Our Heroes

Click on a name to the right to learn more about our Fifth Annual Literacy Hero winners.

Youth Literacy Hero

Bailey Morganstein
Bailey Morganstein
Bailey Morganstein is a petite 11-year-old, but her accomplishments dwarf those of some people twice her age and size. Her talent with words is unmistakable. Her enthusiasm for reading and writing is even larger than the stacks of books she lugs from classroom to classroom. She eagerly spreads the word about new book discoveries with friends, classmates, and even her two dogs, Matrix and Selena.

In second grade, Bailey wrote a letter to her Language Arts teacher. Carefully printed in a child’s rounded script, it began:

Dear Mrs. Struebing,
I would like to start a reading class book club. We love to read so I thought our class would like a reading class book club.

The letter went on to lay out plans for club operations and a suggested list of adventure books for reading and discussion. It concluded, Love, Bailey.

Mrs. Struebing was amenable to the idea. With her help, Bailey founded a book club that is now in its fourth year.

These days, club members take turns choosing the books for the group to read. (Adventure books are still a favorite.) Bailey tracks the books chosen and the ratings students give them; she even computes and records the average rating members give each book. (Look out, “Oprah’s Picks”!)

Moreover, success has inspired imitation. Last year another book club, based on Bailey’s model, was born. In its first meeting, 16 third graders — previously reluctant readers, according to their teacher—enthusiastically discussed a book they’d read during free time.

As one small spark can start a fire, the contagious spark of Bailey’s love of reading is illuminating the world of books and learning for others. For this, she has earned the 2010 Youth Literacy Hero Award.
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Community Impact Hero Winner

Nelly Arevalo-Jimenez
Nelly Arevalo-Jimenez
In many Chester County families, teaching toddlers to sing the “A-B-Cs” and helping them spell out names with magnetic alphabet letters or wooden blocks are cherished pastimes. In some families in our community, however, such activities don’t routinely happen—because a language barrier or lack of education prevents parents from preparing a child for school. Nelly Arévalo-Jiménez is dedicated to changing that situation.

Nelly is the director – and the soul – of the Kennett Square Family Center, which opened its doors in 2006. A program of the Maternal and Child Health Consortium, the center provides parenting education and schoolreadiness programs for low-income families, including many recent immigrants from Mexico.

Each year, Nelly and her team of staff and volunteers deliver services to more than 100 families with preschool children. They address early-literacy tasks designed to prepare children for success in kindergarten and later grades – writing the alphabet and numbers, sitting at a desk, and following a teacher’s instructions. They help parents complete a Kennett Consolidated School District kindergarten registration form.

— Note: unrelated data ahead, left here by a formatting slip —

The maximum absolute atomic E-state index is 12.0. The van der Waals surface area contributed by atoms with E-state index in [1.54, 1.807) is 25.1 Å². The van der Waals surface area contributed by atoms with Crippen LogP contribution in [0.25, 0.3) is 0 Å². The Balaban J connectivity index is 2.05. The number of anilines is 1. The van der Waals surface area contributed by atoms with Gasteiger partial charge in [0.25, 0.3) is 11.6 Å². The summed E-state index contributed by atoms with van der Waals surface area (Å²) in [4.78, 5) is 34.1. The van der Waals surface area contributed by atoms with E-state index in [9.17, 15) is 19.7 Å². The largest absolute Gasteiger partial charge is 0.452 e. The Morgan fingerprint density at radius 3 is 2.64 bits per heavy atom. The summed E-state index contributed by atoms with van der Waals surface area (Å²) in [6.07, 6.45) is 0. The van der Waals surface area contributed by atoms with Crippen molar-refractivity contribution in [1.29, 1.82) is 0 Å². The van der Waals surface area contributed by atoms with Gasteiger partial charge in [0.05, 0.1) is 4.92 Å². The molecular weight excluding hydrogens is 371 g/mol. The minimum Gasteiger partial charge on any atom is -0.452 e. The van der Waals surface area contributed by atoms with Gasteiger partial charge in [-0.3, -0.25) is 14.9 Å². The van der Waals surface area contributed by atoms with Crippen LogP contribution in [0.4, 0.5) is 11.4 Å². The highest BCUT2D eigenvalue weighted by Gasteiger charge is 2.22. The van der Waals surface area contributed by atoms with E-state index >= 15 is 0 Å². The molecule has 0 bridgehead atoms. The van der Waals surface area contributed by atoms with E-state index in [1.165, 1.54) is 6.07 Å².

On any given day, Nelly carries out a myriad of educational activities. On home visits, she delivers crayons and paper. She coaches parents to read to their children. At the Family Center, she conducts developmental screenings and designs program curriculum. And in summer she also runs the Kindergarten Transition program, which she started in 2008.

Some evenings, Nelly leads a special program she introduced to help children, parents, and other community members share the love of reading. At each “Night of Dreams,” adults and pajama-clad youngsters gather under a star-decorated ceiling for story time and puppet shows. Every child leaves the event with a book donated by a community member.

Nelly Arévalo-Jiménez is committed to ensuring that when children enter school, they are prepared to succeed.
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Local Author Literacy Hero

Larkin
Bruce Larkin
Bruce Larkin hands over the keys to the kingdom, wrapped in irresistible sparkly packaging, to small children. The books he writes for pre-kindergarten to second-grade readers are intended to help them learn to read and read to learn. Each paperback includes bright pictures or funny illustrations, plus a spoonful of humor reflecting his earlier years as a professional stand-up comic.

One place humor dependably appears is the author blurb at the end of every book. For example, Apples Are Tasty (publication Fall 2010) features first-grade-level facts about apples—where they come from, ways to eat them. On the inside back cover, this biographical tall tale appears: “Bruce sleeps on a large warm apple pie during the winter.”

Bruce has authored more than 700 books, both fiction and non-fiction, for beginner readers. His company, Wilbooks, produces these volumes with the help of the employees he affectionately calls “the Book Monkeys.”

Bruce wants to ensure that all children can own a book to read. Children in 50,000 schools in 91 countries practically devour his books, and he has donated more than 400,000 copies to educational institutions around the U. S. More than 10,000 have gone to La Communidad Hispana in Kennett Square. He has also donated books to the West Chester Public Library.